I sit on the buttpack, lean back on the day pack, which I lean up against a bush, boulder, etc. I put my feet on a pile of small sticks. Inside of the double layers of mylar, I dont have to worry about getting wet. The breathable type of mylar is next to me, and the non breathable type is outside. This is cause the non-breathable stuff stops the wind and rain better. The breathable mylar keeps the condensation away from my body. The Escape is much too small. Everywhere it touchs you forms a cold spot. So i used 100 mph tape to make two Escape bivies into one that is much wider and longer.

    If It's cold, I wrap the net hammock and the bugnet bags around me, under my cammies, with dry debris between the layers. This makes for an excellent 'longohns" layer. Then i wrap the drum liners around me, outside of the cammies, with debris between the layers. Sure, all of this is a pita to set up, but it gives me a 3.5 lb 4-season set up that handles, rain, bugs, cold, is very adaptable to conditions, offers complete coverage and is wearable. So there's no extra weight for clothing, either. Folded and spindled, this gear is about the size of 2 gallon cans, to include the "extra" clothing.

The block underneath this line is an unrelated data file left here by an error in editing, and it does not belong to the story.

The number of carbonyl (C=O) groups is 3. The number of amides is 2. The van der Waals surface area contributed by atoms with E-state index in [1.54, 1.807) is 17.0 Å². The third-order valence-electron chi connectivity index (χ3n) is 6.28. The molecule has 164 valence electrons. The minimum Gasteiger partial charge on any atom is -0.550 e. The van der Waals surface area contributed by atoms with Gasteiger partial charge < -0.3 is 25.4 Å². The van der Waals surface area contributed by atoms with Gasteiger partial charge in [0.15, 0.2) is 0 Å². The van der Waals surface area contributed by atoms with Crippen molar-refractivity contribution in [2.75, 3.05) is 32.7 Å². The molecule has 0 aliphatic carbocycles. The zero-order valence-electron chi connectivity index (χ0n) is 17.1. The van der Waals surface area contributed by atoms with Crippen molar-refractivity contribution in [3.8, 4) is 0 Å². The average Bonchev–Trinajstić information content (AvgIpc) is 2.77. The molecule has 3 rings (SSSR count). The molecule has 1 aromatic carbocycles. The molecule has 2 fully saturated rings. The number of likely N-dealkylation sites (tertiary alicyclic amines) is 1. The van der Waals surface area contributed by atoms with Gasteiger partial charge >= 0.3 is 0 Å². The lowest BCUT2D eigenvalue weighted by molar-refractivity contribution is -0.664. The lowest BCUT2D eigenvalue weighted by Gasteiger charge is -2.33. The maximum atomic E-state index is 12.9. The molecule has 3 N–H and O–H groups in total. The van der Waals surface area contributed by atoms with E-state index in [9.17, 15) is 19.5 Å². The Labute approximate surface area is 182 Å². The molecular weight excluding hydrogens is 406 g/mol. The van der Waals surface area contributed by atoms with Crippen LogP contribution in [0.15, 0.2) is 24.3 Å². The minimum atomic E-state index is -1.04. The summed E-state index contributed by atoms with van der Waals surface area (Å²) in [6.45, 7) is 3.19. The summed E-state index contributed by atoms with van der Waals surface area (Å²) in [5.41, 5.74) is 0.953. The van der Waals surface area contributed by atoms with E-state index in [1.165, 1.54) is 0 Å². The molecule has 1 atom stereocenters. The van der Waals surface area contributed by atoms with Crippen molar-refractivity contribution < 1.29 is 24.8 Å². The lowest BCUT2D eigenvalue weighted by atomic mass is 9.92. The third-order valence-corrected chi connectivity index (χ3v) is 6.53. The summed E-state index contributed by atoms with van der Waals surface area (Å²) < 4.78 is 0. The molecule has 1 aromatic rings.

Both of the mylar bivvies have a foot wide, full length "window' of the clear PEVA shower curtain along one side. So I can face the PEVA towards the sun, or towards the one way projected heat of a Siberian fire lay, and the radiant heat comes thru the PEVA, and is reflected by the Mylar. I can also add hot stones or water, with the stones wrapped in extra socks. This last trick is worth about 10F degrees, for 2-3 hours. i carry a UCO lantern and beeswax candle. if need be, I can use my body heat and the candle, sitting position only, to dry out an armfull of damp debris in a couple of hours. With the fire and the hot water or stones, I can sleep ok at -20F, in 20 mph winds. I"m not going to be any place colder than that, I can assure you! :-) I would never stay any place that got below 0F. I'd be hiking my butt out of such a climate.